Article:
The sectors, which recorded decline in production, included wood products (55.64 percent), pharmaceuticals (10.8 percent), fertilizers (6.81 percent), iron and steel products (2.77 percent), chemicals (2.44 percent) and textile (0.50percent).
Barring the provincial bureau of statistics, two other data collection authorities registered increase in production in July compared to the corresponding month a year ago.
Oil Companies Advisory Council (OCAC), logging outputs of 11 oil and petroleum products, measured 6.14 percent rise in outputs during the month. Ministry of industries, measuring output trend of 36 items, recorded a nominal 0.31 percent increase in output. Provincial bureau of statistics, counting production of 65 products, logged a 0.33 percent year-on-year decline in July.
The provincial bureau of statistics registered downward trend in production of vegetable ghee, cooking oil, tea, wheat and grain milling, juices, syrups and squash, woolen cloth, knitting wool, upper leather, ply wood, soaps and storage batteries in July compared to the same month a year earlier.
OCAC recorded double-digit growth in kerosene oil (84.6 percent), liquefied petroleum gas (49.14 percent), motor spirits (17.74 percent), and diesel oil (12.16 percent). Production of jet fuel, Jute batching oil, solvant naptha and petroleum products, however, fell year-on-year in July.
Ministry of industries recorded rise in auto production with buses (36.71 percent), trucks (34.38 percent), light commercial vehicles (15.59 percent), jeeps and cars (13.06 percent) and motorcycles (1.84 percent).
Production of nitrogen and phosphate fertilizers decreased 7.22 percent and 3.64 percent, respectively.
LSM declines 3.33pc in August 2018
The large-scale manufacturing (LSM) recorded negative growth of 3.33 percent year-on-year in August. The decline in big industrial production in August has caused panic that economic growth in Pakistan may slow down. July posted a somewhat increase of 0.5 percent year on year by missing the target of 6.3percent percent year on year.
The negative growth is primarily due to drop in production of petroleum products 13.96 percent, followed by non-metallic mineral products 13.91 percent, automobiles 12.82 percent fertilizers 9.98 percemt, pharmaceuticals 6.86 percent, iron and steel products 5.1 percent, chemicals 0.42 percent, textile 0.1 percent and wood products fell 57.98 percent, respectively, during the month in review.
LSM sector constitutes 80 percent of manufacturing and 10.7 percent of the overall GDP. In comparison, small-scale manufacturing accounts for just 1.8 percent of GDP and 13.7 percent of manufacturing. Production data of 36 items received from the Ministry of Industries and Production showed a negative growth of 3.27 percent in August.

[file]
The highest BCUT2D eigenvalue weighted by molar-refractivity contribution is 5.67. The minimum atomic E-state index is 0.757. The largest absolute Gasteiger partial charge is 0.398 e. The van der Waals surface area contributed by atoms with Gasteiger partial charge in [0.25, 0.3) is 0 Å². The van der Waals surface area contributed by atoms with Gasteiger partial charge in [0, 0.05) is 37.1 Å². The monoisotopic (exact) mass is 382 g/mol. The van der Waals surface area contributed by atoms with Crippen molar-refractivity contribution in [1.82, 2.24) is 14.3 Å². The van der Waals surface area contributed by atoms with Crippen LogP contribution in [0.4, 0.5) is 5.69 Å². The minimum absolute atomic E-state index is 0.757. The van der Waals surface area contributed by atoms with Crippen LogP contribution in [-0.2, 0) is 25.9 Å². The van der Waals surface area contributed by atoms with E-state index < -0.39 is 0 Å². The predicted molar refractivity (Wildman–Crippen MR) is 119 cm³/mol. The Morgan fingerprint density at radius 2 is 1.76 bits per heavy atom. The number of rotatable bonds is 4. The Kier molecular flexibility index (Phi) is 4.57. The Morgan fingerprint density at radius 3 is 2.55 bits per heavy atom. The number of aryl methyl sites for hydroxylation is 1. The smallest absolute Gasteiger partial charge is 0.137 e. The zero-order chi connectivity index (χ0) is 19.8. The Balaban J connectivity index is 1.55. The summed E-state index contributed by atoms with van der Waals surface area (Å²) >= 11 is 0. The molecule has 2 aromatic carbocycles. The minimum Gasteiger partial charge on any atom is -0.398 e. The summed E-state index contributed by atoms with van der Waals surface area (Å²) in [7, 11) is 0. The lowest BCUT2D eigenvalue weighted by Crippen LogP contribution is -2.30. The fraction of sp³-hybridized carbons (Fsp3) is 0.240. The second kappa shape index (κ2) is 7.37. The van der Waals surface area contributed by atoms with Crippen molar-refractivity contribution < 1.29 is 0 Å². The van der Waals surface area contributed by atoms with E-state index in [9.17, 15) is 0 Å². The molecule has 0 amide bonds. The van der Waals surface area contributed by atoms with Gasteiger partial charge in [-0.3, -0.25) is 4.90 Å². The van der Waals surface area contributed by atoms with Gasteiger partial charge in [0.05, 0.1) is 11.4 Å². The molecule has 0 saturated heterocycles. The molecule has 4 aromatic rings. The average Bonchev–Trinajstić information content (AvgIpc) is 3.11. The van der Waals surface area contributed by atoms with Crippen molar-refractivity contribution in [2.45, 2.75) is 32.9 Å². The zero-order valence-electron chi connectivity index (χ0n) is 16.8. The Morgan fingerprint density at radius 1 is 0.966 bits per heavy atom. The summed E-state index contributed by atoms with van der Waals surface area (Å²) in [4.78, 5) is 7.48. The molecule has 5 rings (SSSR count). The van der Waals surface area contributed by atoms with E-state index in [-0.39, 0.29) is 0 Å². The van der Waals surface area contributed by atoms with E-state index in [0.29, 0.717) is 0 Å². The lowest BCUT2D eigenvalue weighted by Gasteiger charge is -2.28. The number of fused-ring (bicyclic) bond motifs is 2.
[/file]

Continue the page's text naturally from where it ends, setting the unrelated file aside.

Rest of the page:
On the other hand, 65 items reported by the provincial bureaus of statistics posted slight growth of 0.96 percent. 11 items received from the Oil Companies Advisory Committee contributed negatively 1.02 percent to LSM decline during August.
Industry-specific data showed that engineering products recorded the highest increase of 10.30 percent, followed by food, beverages and tobacco products 9.83 percent, paper and board 7.72 percent, electronic products 5.48 percent, leather products 2.19 percent, and rubber products 1.23 percent.
In the automobile sector, the production of all vehicles entered negative growth in August, compared to the same period a year ago.
Tractors went down 16.41 percent, jeeps and cars 4.85 percent, motorcycles 19.46 percent, light commercial vehicles 8.42 percent, trucks 40.89 percent and buses dip by 18.18 percent during the year under review.
Decline in the chemical sector was mainly driven by paints and varnishes, which recorded a drop of 3.19 percent, whereas caustic soda went up by 15.59 percent.
In pharmaceuticals, syrups, tablets capsules and injections went down by 4.42 percent, 7.34 percent, 11.5 percent and 9.47 percent, respectively. In non-metallic mineral products, cement posted a negative growth of 14.10 percent.
Food, beverages and tobacco segment posted a decline across the board in the second month of the current fiscal year.
6.11 percent decline was recorded in cooking oil production, followed by blended tea 2.91 percent, wheat and grinding mill 2.08 percent. A meager growth of 0.39 percent was recorded in vegetable ghee.